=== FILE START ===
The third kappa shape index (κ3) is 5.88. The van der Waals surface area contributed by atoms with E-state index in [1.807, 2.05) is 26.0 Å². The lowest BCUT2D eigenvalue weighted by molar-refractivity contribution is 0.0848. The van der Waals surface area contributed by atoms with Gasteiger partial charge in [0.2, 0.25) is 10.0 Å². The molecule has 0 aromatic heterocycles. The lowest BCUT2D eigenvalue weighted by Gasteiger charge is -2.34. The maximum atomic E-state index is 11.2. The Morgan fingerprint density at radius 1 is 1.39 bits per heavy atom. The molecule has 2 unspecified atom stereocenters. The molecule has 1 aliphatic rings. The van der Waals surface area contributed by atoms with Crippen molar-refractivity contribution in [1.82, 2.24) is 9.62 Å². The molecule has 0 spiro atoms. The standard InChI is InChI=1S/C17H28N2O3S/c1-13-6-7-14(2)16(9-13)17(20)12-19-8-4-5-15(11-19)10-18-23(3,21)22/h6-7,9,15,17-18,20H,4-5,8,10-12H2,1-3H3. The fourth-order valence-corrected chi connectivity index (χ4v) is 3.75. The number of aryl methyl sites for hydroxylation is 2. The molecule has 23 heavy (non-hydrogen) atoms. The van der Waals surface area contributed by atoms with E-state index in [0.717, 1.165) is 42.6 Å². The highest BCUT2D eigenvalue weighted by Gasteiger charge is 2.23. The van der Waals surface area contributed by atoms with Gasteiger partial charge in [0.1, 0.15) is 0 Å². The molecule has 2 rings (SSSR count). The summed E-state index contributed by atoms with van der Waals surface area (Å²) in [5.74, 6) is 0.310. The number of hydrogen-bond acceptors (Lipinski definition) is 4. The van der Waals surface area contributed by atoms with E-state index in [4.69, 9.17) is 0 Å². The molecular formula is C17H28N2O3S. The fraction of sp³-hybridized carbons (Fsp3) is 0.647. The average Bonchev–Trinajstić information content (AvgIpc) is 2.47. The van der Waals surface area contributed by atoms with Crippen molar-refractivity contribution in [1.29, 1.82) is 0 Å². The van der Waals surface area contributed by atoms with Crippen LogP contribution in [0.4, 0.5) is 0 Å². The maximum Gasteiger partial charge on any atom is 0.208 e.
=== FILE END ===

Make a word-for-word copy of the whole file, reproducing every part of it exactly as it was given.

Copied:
The third kappa shape index (κ3) is 5.88. The van der Waals surface area contributed by atoms with E-state index in [1.807, 2.05) is 26.0 Å². The lowest BCUT2D eigenvalue weighted by molar-refractivity contribution is 0.0848. The van der Waals surface area contributed by atoms with Gasteiger partial charge in [0.2, 0.25) is 10.0 Å². The molecule has 0 aromatic heterocycles. The lowest BCUT2D eigenvalue weighted by Gasteiger charge is -2.34. The maximum atomic E-state index is 11.2. The Morgan fingerprint density at radius 1 is 1.39 bits per heavy atom. The molecule has 2 unspecified atom stereocenters. The molecule has 1 aliphatic rings. The van der Waals surface area contributed by atoms with Crippen molar-refractivity contribution in [1.82, 2.24) is 9.62 Å². The molecule has 0 spiro atoms. The standard InChI is InChI=1S/C17H28N2O3S/c1-13-6-7-14(2)16(9-13)17(20)12-19-8-4-5-15(11-19)10-18-23(3,21)22/h6-7,9,15,17-18,20H,4-5,8,10-12H2,1-3H3. The fourth-order valence-corrected chi connectivity index (χ4v) is 3.75. The number of aryl methyl sites for hydroxylation is 2. The molecule has 23 heavy (non-hydrogen) atoms. The van der Waals surface area contributed by atoms with E-state index in [0.717, 1.165) is 42.6 Å². The highest BCUT2D eigenvalue weighted by Gasteiger charge is 2.23. The van der Waals surface area contributed by atoms with Gasteiger partial charge in [0.1, 0.15) is 0 Å². The molecule has 2 rings (SSSR count). The summed E-state index contributed by atoms with van der Waals surface area (Å²) in [5.74, 6) is 0.310. The number of hydrogen-bond acceptors (Lipinski definition) is 4. The van der Waals surface area contributed by atoms with E-state index in [4.69, 9.17) is 0 Å². The molecular formula is C17H28N2O3S. The fraction of sp³-hybridized carbons (Fsp3) is 0.647. The average Bonchev–Trinajstić information content (AvgIpc) is 2.47. The van der Waals surface area contributed by atoms with Crippen molar-refractivity contribution in [1.29, 1.82) is 0 Å². The van der Waals surface area contributed by atoms with Crippen LogP contribution in [0.4, 0.5) is 0 Å². The maximum Gasteiger partial charge on any atom is 0.208 e.